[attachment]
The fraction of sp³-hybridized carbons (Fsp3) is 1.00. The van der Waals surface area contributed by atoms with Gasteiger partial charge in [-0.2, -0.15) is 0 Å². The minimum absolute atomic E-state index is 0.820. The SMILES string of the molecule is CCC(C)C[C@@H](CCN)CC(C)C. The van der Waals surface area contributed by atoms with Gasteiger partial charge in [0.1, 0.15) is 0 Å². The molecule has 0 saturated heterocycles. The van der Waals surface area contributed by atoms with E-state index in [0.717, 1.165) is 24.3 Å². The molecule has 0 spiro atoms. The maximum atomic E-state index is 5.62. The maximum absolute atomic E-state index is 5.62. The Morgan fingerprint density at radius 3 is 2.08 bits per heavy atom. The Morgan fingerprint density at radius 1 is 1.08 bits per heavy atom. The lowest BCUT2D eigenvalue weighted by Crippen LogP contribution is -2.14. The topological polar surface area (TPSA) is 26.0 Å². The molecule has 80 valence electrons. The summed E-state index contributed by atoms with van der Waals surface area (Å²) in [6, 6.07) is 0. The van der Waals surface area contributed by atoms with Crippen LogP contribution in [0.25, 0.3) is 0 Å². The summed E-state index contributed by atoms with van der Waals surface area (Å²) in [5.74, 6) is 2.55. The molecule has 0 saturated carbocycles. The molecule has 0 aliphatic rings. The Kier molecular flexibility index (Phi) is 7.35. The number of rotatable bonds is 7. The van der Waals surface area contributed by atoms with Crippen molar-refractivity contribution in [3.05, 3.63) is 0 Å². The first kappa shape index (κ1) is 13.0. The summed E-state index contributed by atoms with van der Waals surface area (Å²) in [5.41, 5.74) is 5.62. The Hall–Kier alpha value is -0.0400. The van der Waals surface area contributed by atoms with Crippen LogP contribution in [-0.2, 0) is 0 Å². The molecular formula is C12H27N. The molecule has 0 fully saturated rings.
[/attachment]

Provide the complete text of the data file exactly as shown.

The fraction of sp³-hybridized carbons (Fsp3) is 1.00. The van der Waals surface area contributed by atoms with Gasteiger partial charge in [-0.2, -0.15) is 0 Å². The minimum absolute atomic E-state index is 0.820. The SMILES string of the molecule is CCC(C)C[C@@H](CCN)CC(C)C. The van der Waals surface area contributed by atoms with Gasteiger partial charge in [0.1, 0.15) is 0 Å². The molecule has 0 saturated heterocycles. The van der Waals surface area contributed by atoms with E-state index in [0.717, 1.165) is 24.3 Å². The molecule has 0 spiro atoms. The maximum atomic E-state index is 5.62. The maximum absolute atomic E-state index is 5.62. The Morgan fingerprint density at radius 3 is 2.08 bits per heavy atom. The Morgan fingerprint density at radius 1 is 1.08 bits per heavy atom. The lowest BCUT2D eigenvalue weighted by Crippen LogP contribution is -2.14. The topological polar surface area (TPSA) is 26.0 Å². The molecule has 80 valence electrons. The summed E-state index contributed by atoms with van der Waals surface area (Å²) in [6, 6.07) is 0. The van der Waals surface area contributed by atoms with Crippen LogP contribution in [0.25, 0.3) is 0 Å². The summed E-state index contributed by atoms with van der Waals surface area (Å²) in [5.74, 6) is 2.55. The molecule has 0 saturated carbocycles. The molecule has 0 aliphatic rings. The Kier molecular flexibility index (Phi) is 7.35. The number of rotatable bonds is 7. The van der Waals surface area contributed by atoms with Crippen molar-refractivity contribution in [3.05, 3.63) is 0 Å². The first kappa shape index (κ1) is 13.0. The summed E-state index contributed by atoms with van der Waals surface area (Å²) in [5.41, 5.74) is 5.62. The Hall–Kier alpha value is -0.0400. The van der Waals surface area contributed by atoms with Crippen LogP contribution in [-0.2, 0) is 0 Å². The molecular formula is C12H27N. The molecule has 0 fully saturated rings.